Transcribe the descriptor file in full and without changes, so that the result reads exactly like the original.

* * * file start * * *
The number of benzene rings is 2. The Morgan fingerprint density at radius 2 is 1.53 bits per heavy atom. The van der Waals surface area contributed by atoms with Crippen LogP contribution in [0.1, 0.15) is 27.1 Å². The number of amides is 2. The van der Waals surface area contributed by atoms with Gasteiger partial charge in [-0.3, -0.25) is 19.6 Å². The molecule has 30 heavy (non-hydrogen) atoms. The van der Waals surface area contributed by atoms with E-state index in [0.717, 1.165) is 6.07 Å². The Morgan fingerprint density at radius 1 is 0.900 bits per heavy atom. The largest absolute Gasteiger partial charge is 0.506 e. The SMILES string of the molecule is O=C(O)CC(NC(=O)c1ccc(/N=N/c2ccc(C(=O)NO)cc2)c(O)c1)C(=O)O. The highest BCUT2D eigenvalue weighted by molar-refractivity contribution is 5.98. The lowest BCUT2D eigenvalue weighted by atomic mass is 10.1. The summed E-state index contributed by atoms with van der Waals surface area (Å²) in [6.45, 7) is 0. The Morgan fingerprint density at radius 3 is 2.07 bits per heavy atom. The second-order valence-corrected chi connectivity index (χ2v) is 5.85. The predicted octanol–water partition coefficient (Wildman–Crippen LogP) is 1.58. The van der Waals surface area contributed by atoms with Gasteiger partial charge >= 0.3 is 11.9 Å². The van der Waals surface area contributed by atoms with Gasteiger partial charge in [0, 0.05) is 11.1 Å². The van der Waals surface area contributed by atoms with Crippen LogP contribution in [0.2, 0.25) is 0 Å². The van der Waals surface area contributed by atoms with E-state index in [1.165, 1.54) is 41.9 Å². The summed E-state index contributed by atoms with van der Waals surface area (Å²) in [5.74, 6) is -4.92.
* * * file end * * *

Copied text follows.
The number of benzene rings is 2. The Morgan fingerprint density at radius 2 is 1.53 bits per heavy atom. The van der Waals surface area contributed by atoms with Crippen LogP contribution in [0.1, 0.15) is 27.1 Å². The number of amides is 2. The van der Waals surface area contributed by atoms with Gasteiger partial charge in [-0.3, -0.25) is 19.6 Å². The molecule has 30 heavy (non-hydrogen) atoms. The van der Waals surface area contributed by atoms with E-state index in [0.717, 1.165) is 6.07 Å². The Morgan fingerprint density at radius 1 is 0.900 bits per heavy atom. The largest absolute Gasteiger partial charge is 0.506 e. The SMILES string of the molecule is O=C(O)CC(NC(=O)c1ccc(/N=N/c2ccc(C(=O)NO)cc2)c(O)c1)C(=O)O. The highest BCUT2D eigenvalue weighted by molar-refractivity contribution is 5.98. The lowest BCUT2D eigenvalue weighted by atomic mass is 10.1. The summed E-state index contributed by atoms with van der Waals surface area (Å²) in [6.45, 7) is 0. The Morgan fingerprint density at radius 3 is 2.07 bits per heavy atom. The second-order valence-corrected chi connectivity index (χ2v) is 5.85. The predicted octanol–water partition coefficient (Wildman–Crippen LogP) is 1.58. The van der Waals surface area contributed by atoms with Gasteiger partial charge >= 0.3 is 11.9 Å². The van der Waals surface area contributed by atoms with Gasteiger partial charge in [0, 0.05) is 11.1 Å². The van der Waals surface area contributed by atoms with Crippen LogP contribution in [0.2, 0.25) is 0 Å². The van der Waals surface area contributed by atoms with E-state index in [1.165, 1.54) is 41.9 Å². The summed E-state index contributed by atoms with van der Waals surface area (Å²) in [5.74, 6) is -4.92.